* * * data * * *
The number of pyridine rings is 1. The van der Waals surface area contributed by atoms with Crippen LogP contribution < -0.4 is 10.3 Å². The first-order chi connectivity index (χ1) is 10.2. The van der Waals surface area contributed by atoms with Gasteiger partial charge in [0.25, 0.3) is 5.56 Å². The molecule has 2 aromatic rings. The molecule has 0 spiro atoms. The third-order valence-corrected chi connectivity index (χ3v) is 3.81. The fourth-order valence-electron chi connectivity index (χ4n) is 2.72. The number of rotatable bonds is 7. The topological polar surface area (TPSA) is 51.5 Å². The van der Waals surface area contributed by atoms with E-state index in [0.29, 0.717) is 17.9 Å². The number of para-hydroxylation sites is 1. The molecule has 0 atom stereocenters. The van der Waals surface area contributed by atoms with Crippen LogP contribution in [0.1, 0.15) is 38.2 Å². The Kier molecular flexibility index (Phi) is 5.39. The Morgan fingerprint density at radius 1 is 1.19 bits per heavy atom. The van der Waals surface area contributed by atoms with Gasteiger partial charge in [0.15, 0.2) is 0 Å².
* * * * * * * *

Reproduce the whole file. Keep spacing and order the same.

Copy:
The number of pyridine rings is 1. The van der Waals surface area contributed by atoms with Crippen LogP contribution < -0.4 is 10.3 Å². The first-order chi connectivity index (χ1) is 10.2. The van der Waals surface area contributed by atoms with Gasteiger partial charge in [0.25, 0.3) is 5.56 Å². The molecule has 2 aromatic rings. The molecule has 0 spiro atoms. The third-order valence-corrected chi connectivity index (χ3v) is 3.81. The fourth-order valence-electron chi connectivity index (χ4n) is 2.72. The number of rotatable bonds is 7. The topological polar surface area (TPSA) is 51.5 Å². The van der Waals surface area contributed by atoms with E-state index in [0.29, 0.717) is 17.9 Å². The number of para-hydroxylation sites is 1. The molecule has 0 atom stereocenters. The van der Waals surface area contributed by atoms with Crippen LogP contribution in [0.1, 0.15) is 38.2 Å². The Kier molecular flexibility index (Phi) is 5.39. The Morgan fingerprint density at radius 1 is 1.19 bits per heavy atom. The van der Waals surface area contributed by atoms with Gasteiger partial charge in [0.15, 0.2) is 0 Å².